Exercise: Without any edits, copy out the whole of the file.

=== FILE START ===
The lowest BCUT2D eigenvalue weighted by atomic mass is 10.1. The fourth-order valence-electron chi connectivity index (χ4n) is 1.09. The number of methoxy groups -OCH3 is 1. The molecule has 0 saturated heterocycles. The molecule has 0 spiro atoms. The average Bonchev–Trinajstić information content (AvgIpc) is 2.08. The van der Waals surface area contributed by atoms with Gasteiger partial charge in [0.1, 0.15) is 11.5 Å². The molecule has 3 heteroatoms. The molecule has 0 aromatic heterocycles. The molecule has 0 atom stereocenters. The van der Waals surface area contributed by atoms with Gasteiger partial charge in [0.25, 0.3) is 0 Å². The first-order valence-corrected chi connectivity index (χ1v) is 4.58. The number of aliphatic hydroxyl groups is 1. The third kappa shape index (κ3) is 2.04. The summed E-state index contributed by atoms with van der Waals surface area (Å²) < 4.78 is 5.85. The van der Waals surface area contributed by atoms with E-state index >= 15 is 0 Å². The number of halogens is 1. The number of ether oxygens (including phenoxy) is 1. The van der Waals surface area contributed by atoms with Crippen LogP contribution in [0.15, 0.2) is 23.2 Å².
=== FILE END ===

The lowest BCUT2D eigenvalue weighted by atomic mass is 10.1. The fourth-order valence-electron chi connectivity index (χ4n) is 1.09. The number of methoxy groups -OCH3 is 1. The molecule has 0 saturated heterocycles. The molecule has 0 spiro atoms. The average Bonchev–Trinajstić information content (AvgIpc) is 2.08. The van der Waals surface area contributed by atoms with Gasteiger partial charge in [0.1, 0.15) is 11.5 Å². The molecule has 3 heteroatoms. The molecule has 0 aromatic heterocycles. The molecule has 0 atom stereocenters. The van der Waals surface area contributed by atoms with Gasteiger partial charge in [0.25, 0.3) is 0 Å². The first-order valence-corrected chi connectivity index (χ1v) is 4.58. The number of aliphatic hydroxyl groups is 1. The third kappa shape index (κ3) is 2.04. The summed E-state index contributed by atoms with van der Waals surface area (Å²) < 4.78 is 5.85. The van der Waals surface area contributed by atoms with E-state index >= 15 is 0 Å². The number of halogens is 1. The number of ether oxygens (including phenoxy) is 1. The van der Waals surface area contributed by atoms with Crippen LogP contribution in [0.15, 0.2) is 23.2 Å².